It’s hard to wait two weeks between these interviews, and I’ve been especially impatient to share Amanda Wood’s story with you all. Amanda shares her experiences growing up multi-racial and multi-cultural in the Okanagan, and how she navigated her identity over the years as she attempted to find her place personally and in her community. Amanda is a textile artist living, and working, in Vancouver, B.C. with her husband and two children. She is passionate about sharing art-making with others, and as a teaching artist with kids and adults, she works on making a creative space for all kinds of learners. Her work has been shown across Canada, and has also appeared in Uppercase Magazine and in the book Strange Material: Storytelling Through Textiles. Say hello to Amanda, and don’t be shy to chat in the comments!
I am delighted to officially begin the Personal History series with Larissa Gessner. Larissa was one of the first women to contact me when I put out the call for submissions, and it was clear from the start that she was basically a dream interviewee – warm, funny, prompt, and detailed! Her enthusiasm is infectious in the best way possible.
Larissa arrived in Texas from São Paulo, Brazil when she was five years old – just a few years later, her family moved again to Canada, where she lives today. Larissa shares her experiences as an immigrant to North America with humour and thoughtful observations on the differences between Brazilian and Canadian culture as she grew up. Say hello to Larissa, and don’t be shy about sharing your own thoughts in the comments (and/or send me a line at email@example.com if you’re interested in sharing your own story with us).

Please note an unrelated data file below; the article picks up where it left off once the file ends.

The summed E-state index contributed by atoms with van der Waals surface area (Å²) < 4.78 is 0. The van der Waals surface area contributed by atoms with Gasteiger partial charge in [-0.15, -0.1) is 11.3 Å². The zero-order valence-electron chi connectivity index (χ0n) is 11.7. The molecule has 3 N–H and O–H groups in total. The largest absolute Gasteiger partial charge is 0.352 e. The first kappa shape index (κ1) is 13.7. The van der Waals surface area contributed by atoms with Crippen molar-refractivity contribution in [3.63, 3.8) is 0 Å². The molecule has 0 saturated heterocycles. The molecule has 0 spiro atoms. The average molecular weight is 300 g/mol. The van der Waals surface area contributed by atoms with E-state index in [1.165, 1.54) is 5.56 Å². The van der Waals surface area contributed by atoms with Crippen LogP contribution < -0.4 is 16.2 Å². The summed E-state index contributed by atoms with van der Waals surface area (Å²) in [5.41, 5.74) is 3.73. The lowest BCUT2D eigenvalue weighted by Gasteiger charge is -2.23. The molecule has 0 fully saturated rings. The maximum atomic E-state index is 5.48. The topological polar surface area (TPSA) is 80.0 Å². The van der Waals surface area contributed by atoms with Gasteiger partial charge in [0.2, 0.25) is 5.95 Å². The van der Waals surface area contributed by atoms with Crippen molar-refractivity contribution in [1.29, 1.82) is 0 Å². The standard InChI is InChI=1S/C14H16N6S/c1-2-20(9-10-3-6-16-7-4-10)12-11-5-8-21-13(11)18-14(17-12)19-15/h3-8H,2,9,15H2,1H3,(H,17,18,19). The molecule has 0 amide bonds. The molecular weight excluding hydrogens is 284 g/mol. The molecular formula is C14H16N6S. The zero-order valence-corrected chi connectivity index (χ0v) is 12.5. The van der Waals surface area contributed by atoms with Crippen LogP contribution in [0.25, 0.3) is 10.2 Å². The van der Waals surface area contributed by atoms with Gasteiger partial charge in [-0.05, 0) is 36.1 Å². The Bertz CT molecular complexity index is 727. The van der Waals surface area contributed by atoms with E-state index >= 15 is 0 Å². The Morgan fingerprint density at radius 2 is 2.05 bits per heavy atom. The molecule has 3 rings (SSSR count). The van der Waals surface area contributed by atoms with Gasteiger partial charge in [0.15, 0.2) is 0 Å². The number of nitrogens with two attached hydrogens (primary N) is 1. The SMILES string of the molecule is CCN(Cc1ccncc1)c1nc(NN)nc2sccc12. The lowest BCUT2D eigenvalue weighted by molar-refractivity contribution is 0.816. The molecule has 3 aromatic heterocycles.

“Stories matter. Many stories matter. Stories have been used to dispossess and to malign, but stories can also be used to empower and to humanize. Stories can break the dignity of a people, but stories can also repair that broken dignity…When we reject the single story, when we realize that there is never a single story about any place, we regain a kind of paradise.”
– Chimamanda Ngozi Adichi (The Danger of a Single Story)
There is always room for more stories. In particular, I feel that we need to make even more room for diverse stories. I am extremely proud to announce the start of my new series for Peaks & Harbours, Personal Histories. On the third Tuesday of each month, women from around the globe will be generously sharing their personal stories with you. I am overjoyed at the response from everyone, and those that continue to contact me. The ability to share stories on this platform that are multi-cultural, multi-racial, and diverse in experience is incredibly meaningful for me, and I hope for you too.